July 1st, 2008

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Mea Culpa

June 30th, 2008

Last week: a rough one.

As reported in my last blog post, I crashed my motorcycle last Saturday. It hurt, alot. This post isn’t about the crash, I mean it was all fairly straightforward: I was going fast. I undershot a turn, panicked, got on the brakes hoping to stop the bike and went off into the gravel.

Fuck it-I guess this is about the crash.

Gravel, I learned is to a moving motorcycle what ice is to a giraffe or mud is perhaps, to a wrestler. I hit the ground and slid face-down a bumpy twenty feet or so. My inertia being less than that of the 400 pound bike-it caught up with me, and near the end of our slides we rolled several times, together. When we stopped I was stuck  in a pile of what-the-fuck and roadrash, and the bike’s kickstand was  stuck in a pile of bleeding calf muscle (mine).

Coming-to after the tumble, my bottom quarter under a steaming bike, I tried to crawl away, but could not. It was in this moment, the product of  quick sensory trial and error:  the, “why can’t I get the last of my leg out from under the bike??, ah, the kickstand– my jeans must be caught on it,” then the tugging harder, and feeling, discovering in exposed nerves and torn calf that yes, shaan, you unlucky-fuck, you are shish-kebab.

Dr. Bennett would tell me several hours later, as I lay pinned in a cervical collar, cold and semi-conscious on the surgical slab that rather, I was a lucky-fuck: I broke no bones and injured no spines. But in this moment, the discovering one in the dirt,  I felt more than unluck, and pain, I felt terror. So too must have my foreshadowing friend Dharma who, the night prior, expressed his unease and his quease at the sight of blood. I would ask him later how he felt when he came upon his friend there in the dirt, and how he felt when the friend yelled at him to, “just pull it out!” And he did. There, at the side of the road Dharma learned that just pulling a jagged kickstand out of a friend’s leg is not all like a giraffe on ice, or a motorcycle on gravel. “Didn’t really have time to think about it,”  he responded, “I just reacted.” Two lucky-fucks.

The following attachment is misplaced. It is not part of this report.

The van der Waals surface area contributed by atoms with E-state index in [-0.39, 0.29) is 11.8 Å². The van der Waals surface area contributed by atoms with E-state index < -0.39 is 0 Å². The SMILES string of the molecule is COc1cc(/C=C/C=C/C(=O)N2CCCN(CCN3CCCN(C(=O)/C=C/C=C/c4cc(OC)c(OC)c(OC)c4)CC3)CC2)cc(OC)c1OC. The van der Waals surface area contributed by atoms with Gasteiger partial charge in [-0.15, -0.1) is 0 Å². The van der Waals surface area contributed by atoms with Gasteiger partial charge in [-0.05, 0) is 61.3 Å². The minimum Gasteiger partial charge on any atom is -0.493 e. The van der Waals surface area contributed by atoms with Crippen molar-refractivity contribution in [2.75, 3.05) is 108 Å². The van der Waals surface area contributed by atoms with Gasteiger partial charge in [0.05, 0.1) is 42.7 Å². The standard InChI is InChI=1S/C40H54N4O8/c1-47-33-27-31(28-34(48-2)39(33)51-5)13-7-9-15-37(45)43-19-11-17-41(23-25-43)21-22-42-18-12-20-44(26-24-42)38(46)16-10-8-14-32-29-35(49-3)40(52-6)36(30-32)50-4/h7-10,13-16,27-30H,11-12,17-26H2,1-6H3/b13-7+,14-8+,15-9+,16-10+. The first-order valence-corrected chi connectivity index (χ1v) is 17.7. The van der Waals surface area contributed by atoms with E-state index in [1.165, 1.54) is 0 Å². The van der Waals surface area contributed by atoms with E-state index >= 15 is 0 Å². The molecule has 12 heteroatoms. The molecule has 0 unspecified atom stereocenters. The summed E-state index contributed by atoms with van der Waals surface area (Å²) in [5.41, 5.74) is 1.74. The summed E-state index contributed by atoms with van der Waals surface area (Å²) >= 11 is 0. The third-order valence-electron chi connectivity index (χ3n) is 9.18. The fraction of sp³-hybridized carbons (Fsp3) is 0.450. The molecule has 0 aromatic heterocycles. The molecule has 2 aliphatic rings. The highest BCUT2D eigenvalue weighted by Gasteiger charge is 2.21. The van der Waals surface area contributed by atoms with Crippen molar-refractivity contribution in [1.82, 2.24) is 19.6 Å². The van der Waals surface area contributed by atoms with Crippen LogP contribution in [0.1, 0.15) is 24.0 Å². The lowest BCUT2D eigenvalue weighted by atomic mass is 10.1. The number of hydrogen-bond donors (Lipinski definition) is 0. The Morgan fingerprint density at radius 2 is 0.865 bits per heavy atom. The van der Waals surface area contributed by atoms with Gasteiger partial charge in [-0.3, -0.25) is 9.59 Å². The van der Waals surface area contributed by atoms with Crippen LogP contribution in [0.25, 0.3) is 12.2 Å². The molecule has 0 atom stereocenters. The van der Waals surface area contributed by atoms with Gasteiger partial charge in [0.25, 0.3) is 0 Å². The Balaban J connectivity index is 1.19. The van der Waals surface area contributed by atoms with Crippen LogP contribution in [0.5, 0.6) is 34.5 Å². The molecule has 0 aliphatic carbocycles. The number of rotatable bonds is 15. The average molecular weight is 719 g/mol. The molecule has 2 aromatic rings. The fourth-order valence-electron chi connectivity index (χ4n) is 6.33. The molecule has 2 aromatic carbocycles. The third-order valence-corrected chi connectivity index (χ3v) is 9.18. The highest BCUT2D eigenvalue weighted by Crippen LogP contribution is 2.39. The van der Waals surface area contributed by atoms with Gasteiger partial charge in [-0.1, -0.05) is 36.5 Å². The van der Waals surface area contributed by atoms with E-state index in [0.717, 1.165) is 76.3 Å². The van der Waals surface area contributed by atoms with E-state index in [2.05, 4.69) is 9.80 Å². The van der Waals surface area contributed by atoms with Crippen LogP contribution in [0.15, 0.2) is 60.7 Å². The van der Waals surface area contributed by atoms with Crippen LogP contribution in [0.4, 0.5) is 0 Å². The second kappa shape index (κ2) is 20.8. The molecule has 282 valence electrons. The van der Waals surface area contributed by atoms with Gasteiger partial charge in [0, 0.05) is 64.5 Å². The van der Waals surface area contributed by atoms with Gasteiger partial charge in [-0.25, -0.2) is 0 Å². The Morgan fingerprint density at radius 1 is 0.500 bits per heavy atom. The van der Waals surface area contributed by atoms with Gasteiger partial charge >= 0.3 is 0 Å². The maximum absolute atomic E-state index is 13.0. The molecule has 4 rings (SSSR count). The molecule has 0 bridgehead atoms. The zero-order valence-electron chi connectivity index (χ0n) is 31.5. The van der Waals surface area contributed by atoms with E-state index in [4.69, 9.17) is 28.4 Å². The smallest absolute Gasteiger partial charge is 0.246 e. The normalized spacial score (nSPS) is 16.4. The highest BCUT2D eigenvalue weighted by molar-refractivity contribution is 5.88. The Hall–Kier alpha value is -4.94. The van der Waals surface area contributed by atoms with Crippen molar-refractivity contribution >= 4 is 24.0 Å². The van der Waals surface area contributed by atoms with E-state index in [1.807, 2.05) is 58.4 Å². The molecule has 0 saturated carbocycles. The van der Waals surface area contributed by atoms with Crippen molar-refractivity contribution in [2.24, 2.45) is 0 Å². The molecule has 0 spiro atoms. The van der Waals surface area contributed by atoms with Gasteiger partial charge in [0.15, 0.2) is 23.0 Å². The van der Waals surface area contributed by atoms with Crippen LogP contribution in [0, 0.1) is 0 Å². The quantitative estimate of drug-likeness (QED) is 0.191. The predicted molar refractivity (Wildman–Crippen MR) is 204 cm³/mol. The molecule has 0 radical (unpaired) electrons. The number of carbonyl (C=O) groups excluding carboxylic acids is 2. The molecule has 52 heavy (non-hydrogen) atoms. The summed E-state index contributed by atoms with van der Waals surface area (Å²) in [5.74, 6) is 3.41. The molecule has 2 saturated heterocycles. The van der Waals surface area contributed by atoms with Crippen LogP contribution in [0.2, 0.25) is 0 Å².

Shock quickly began to set in, a kind man named Carl, I think, holding my hand, my legs unable to stop shaking, a dozen hands  strapping me in to uncomfortable things,  a husky-voiced lady-EMT ordering me whisked away to the nearest ICU from under a halo of spinning helicopter blades, and my body somewhere in midair was given its first taste of delicious morphine.

Morphine, I learned, extends the duration of the average eye-blink from an instant to roughly four minutes, but does not, unfortunately turn a trip to the hospital into a trip to the beach, as I had secretly hoped. Over the course of the next six hours on my back, I believe I took roughly 100 miniature naps–not at the beach.

The rest of the hospital: ice cream: weird hospital clothes, waking up from surgery the first words out of my mouth, “can you tell my friends to bring me a cheeseburger,” achy, half-pains, lobotomized nurses (excepting Pat..she was fully-brained) sleeps interrupted by beeps, bad food, a button at my fingertips delivering a  yummy 2mg of morphine into my arm, two slices of pizza, How-tos on crutching, smiling faces on friends, home.

Home for a week.

silly shaan

June 26th, 2008

Yup, Ive been away from the blog for almost a week now.  I crashed my motorcycle.  Mostly, Ive been enjoying my meds, and finding pleasure in typically mundane things: sitting, sleeping, oranges, sitting. My love affair with hydrocodone unfortunately has come to an end, and I will have to return to waking life (almost out of drugs). Oh, this is a raspberry on my arm. It feels like burning.

Requiem for A Day Off

June 19th, 2008

You’ll never think of Ferris Bueller the same after watching this.

Thanks Jeremy.

Jesus Rode a Dinosaur

June 17th, 2008

It’s true. I looked it up on Conservapedia.

Thanks, again, t Mehrshad for this one.